General / Marketing / mobile / Web DevelopmentNo Comments
18
Apr 12

Is nothing really that much worse than something?

How much is a brand worth to a company? For most small companies it means virtually everything. They are one and all with the brand. Bigger companies often pour massive amounts into building and maintaining brands. According to David Ogilvy, the father of modern advertising, such brand positioning makes or breaks the brand. Something breaks, though, when it comes to mobile. 

Companies and organizations that make such huge investments in their brand suddenly realize their website, often times their core offering, looks bad or does not work on mobile devices. In a world where budgets are almost always tight, they look to do something out of nothing to address this problem. They want to be available to the growing smartphones and tablet-using masses. They need something

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13
Aug 10

Spring Bean Validation: Error code list for Custom Error Message

In my charge to regain my coding skills, I am using Spring MVC and trying to run it on Google's App Engine.

As with any web application, I have a form which I was looking to validate. Spring appears to be very high on its integration of Hibernate's implementation of a budding Java standard, JSR-303, In essence that means annotating a POJO bean file and then having your Spring MVC Controller (@Controller is the annotation) use another annotation (@Valid) to trigger validation. If errors are found, the form is returned with error messages. Pretty awesome. Yet JSR-303 has a rather big omission: if you have to fields in a form that must be identical – as in the case of password a password confirmation field, you need to write custom code. Luckily, that capability is covered by *the other* Spring-related validation framework – The Spring Modules project's Validation library.

Configuring Spring Modules' validation is covered insanely well by Willie Wheeler. Spring Modules Validation (SMV hereafter) has the ability to compare fields to each other as a validation condition and also apply a validation rule based on prior validation success (look here for table 17.11). Very very cool powerful stuff. 

Where his article needs a bit of help is in how to set up custom error messages. See, SMV detects a validation error, it looks to create an error message that your Spring MVC form will display to the user. The default error messages are intentionally lacking, as you *are* expected to provide your own version for an error. And while the Wheeler article talks about how to set the errors up in a Properties file, he does not (nor is he expected – again thank you) cover all possible validation error codes that are necessary for you to define the error messages. This is why I am writing this post.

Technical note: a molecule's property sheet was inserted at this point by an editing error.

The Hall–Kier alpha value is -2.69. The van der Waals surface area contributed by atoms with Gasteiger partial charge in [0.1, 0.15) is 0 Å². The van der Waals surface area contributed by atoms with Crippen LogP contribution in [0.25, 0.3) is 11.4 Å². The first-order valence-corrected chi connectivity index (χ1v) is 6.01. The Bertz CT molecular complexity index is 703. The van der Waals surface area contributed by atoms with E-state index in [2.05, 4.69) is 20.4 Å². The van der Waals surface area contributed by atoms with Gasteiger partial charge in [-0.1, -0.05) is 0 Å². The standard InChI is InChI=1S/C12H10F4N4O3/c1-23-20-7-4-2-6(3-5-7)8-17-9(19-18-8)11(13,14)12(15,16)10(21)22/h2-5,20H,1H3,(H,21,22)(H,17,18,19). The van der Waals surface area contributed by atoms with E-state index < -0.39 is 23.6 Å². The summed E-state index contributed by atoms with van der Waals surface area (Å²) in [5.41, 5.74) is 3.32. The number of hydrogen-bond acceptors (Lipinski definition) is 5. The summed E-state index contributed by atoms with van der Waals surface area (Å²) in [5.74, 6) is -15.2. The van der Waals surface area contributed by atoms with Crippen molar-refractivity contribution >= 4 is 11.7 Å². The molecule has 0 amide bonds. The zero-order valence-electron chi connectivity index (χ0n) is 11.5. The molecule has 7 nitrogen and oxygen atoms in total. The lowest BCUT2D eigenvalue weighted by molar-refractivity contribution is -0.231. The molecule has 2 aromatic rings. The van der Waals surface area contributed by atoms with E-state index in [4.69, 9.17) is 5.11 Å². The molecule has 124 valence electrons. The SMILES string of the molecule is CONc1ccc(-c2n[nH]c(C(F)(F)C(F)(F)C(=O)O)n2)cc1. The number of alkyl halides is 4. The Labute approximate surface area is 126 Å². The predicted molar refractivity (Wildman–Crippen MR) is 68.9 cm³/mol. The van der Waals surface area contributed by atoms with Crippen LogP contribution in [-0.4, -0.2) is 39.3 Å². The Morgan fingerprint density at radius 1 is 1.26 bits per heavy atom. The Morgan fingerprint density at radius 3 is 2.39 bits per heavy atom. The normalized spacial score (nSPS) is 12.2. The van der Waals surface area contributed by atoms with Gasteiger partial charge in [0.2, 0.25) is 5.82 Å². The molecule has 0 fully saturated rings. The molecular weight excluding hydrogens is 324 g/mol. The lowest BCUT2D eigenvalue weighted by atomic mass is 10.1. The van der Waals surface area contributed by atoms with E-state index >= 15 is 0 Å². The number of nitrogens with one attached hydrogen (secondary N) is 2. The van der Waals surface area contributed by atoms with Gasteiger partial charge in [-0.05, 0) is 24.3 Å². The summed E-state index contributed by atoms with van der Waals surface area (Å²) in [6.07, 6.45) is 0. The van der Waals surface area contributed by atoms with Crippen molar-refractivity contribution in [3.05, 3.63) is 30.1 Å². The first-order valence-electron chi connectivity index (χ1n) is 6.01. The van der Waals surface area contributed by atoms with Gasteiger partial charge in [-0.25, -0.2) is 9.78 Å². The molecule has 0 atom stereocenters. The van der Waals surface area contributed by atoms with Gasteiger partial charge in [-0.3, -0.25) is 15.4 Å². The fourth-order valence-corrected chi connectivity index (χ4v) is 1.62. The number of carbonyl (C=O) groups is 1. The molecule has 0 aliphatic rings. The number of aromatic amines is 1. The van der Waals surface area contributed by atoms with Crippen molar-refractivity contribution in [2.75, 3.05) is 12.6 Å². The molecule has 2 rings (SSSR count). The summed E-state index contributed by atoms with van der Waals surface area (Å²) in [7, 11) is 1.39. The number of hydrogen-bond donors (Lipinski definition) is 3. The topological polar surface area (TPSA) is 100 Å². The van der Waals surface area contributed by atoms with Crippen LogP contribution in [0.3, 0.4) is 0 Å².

So, your custom error message properties file will consist of lines like the following:

SimpleClassName.propertyBeingValidated[validationRuleViolated]=your custom error message

So if you had a class called ApplicationUser with a field called email, your annotated class code will look this:

@Email private String email;

And your error message properties file will have a line like:

ApplicationUser.email[email]=Please enter a valid email address

You need to ensure that your class name (no package needed) is correctly capitalized. What's not clear – and drove me nuts, is what exactly are the error codes you put within the brackets – for example – [email].

Thanks to this incredibly useful post on the SpringFramework discussion boards, the error codes are based on default strings that are embedded in each one of the validation classes inside the org.springmodules.validation.bean.rule package.

To spare you digging through the source, here are the validation rules and the default error code strings associated with them:

Validation Rule Error Code Description
@NotNull [not.null] This rule validates that the validated value is not null.